Cape Town – It was quite jarring to see Damian Willemse suddenly relieved of the goal-kicking duties against Ireland after his first missed shot at goal.
The Springbok flyhalf had slotted his first penalty to draw his team level at 3-3 after nine minutes in Dublin, but after pushing his second attempt to the right in the 21st minute, Willemse didn’t line up another shot.
Instead, fullback Cheslin Kolbe stepped up to the tee for the rest of the match, but landed only one out of three, which proved costly as the Boks went down 19-16.
Now Kolbe – who has moved to right wing again – has been retained as the No 1 sharp-shooter for Saturday night’s blockbuster outing against France in Marseille (10pm SA time kickoff), even though Willemse is still in the No 10 jersey.
Director of rugby Rassie Erasmus insisted during a press conference on Friday that the coaches were not the ones who made the decision to change goal-kickers at the Aviva Stadium, and that a similar process would follow at the Stade Velodrome.
“There are some guys… Sometimes when Morné Steyn plays, (Chris) Smith is kicking for goals. I’ve seen many times when Elton Jantjies was playing (for the Lions), that flyhalf (Marnitz Boshoff) kicked for poles…” Erasmus said.
“Sometimes there are small little things – it can be a dip, it can be a kicking style. It’s certainly not that we go into a game and then say, ‘Hey, you’re kicking bad… we’re taking you off and the other guy’s kicking’.
“It’s a considered, measured thing where the guys agree. And normally when we… the changes happen on that field. It’s not us as the coaches who decide who kicks now and who doesn’t kick. We don’t decide whether they must kick to the touchline or not from a penalty.
“So, it’s actually confidence, rhythm… it might be a small little niggle sometimes. We definitely don’t tell a guy ‘You are kicking bad. You are not the kicker today’.
“So, it’s more about adults working together and deciding what is the best (plan). Hopefully on Monday, when Cheslin slots five out of five, we will all be happy and say it was a good decision.
Captain Siya Kolisi was seated alongside Erasmus, and will hope that Kolbe can find the target.
Otherwise, if the Boks don’t want to turn to Willemse again, they can call on Stormers star Manie Libbok, who is in line for a Test debut off the bench.
Erasmus also spoke about the lack of a kicking coach in the management team when actually answering a question about the Boks’ failure to finish numerous opportunities on attack against Ireland.
“The first thing: it’s definitely not nerves or pressure that we put on the guys. The skill-sets that we get from the guys, where they are all over the world… Even going to the kicking game, I hear a lot of people saying ‘Get a kicking coach, get a kicking coach’. But if we get a guy in with us for about 10 games, and then the other 42 weeks of the year, he is with his provincial or franchise kicking coach,” the former loose forward said.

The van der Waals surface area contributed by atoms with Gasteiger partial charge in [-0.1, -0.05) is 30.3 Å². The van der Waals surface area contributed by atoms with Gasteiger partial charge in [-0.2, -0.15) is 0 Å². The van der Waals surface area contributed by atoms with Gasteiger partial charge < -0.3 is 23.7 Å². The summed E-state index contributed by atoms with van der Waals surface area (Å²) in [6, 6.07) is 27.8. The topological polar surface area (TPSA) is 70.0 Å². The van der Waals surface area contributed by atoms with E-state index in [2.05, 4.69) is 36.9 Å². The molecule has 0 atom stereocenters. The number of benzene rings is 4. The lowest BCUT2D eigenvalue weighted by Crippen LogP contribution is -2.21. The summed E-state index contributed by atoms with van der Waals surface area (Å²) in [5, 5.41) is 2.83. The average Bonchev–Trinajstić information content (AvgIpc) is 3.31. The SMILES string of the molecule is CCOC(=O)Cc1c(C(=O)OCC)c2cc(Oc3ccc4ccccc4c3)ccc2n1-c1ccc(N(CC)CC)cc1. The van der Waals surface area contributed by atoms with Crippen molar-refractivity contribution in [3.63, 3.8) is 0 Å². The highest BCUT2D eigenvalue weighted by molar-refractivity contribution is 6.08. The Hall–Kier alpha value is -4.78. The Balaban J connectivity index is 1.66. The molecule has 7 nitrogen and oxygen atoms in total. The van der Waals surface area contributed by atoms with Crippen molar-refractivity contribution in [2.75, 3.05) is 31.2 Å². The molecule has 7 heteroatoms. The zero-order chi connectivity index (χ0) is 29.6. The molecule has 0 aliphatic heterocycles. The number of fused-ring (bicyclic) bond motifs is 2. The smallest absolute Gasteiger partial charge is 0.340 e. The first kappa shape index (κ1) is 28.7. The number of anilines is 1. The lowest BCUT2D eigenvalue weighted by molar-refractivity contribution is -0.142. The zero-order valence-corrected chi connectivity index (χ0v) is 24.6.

“So, to try and change a guy’s kicking style when he’s with us doesn’t really make a lot of sense. Obviously we do also work on a lot of fundamentals, which include finishing opportunities.
“I guess that’s the negative, that we didn’t (finish opportunities) – you’re 100 percent right. I guess the positive is that with everything that went wrong, having three flyhalves being injured, and Damian having some responsibility going through those pressure situations – and the same with Cheslin…
“And this weekend with Manie, with kicking and with finishing opportunities… The only way you get it right at Test level – as you saw last night with the SA A team – the moment you put on that jersey, there is extra pressure, there are new expectations and the guys only learn through experience.
“The nice thing is, we know we are going through things now, and it was the same in 2018 – the only difference is that we are four or three in the world, probably have more World Cup league points, and we know that the Irish team – who are number one – is in our pool… And there was a chance that we could have beaten them.
“So, we are working on all those things. But the nice thing about the World Cup is that we are almost having a pre-season to work really hard on fundamentals. At this stage, you trust that you get a certain skill-set, and we as coaches must give them confidence and a plan, and help them to finish those opportunities that we did create.
“So, confidence, and then repetition – I guess that’s the only way.”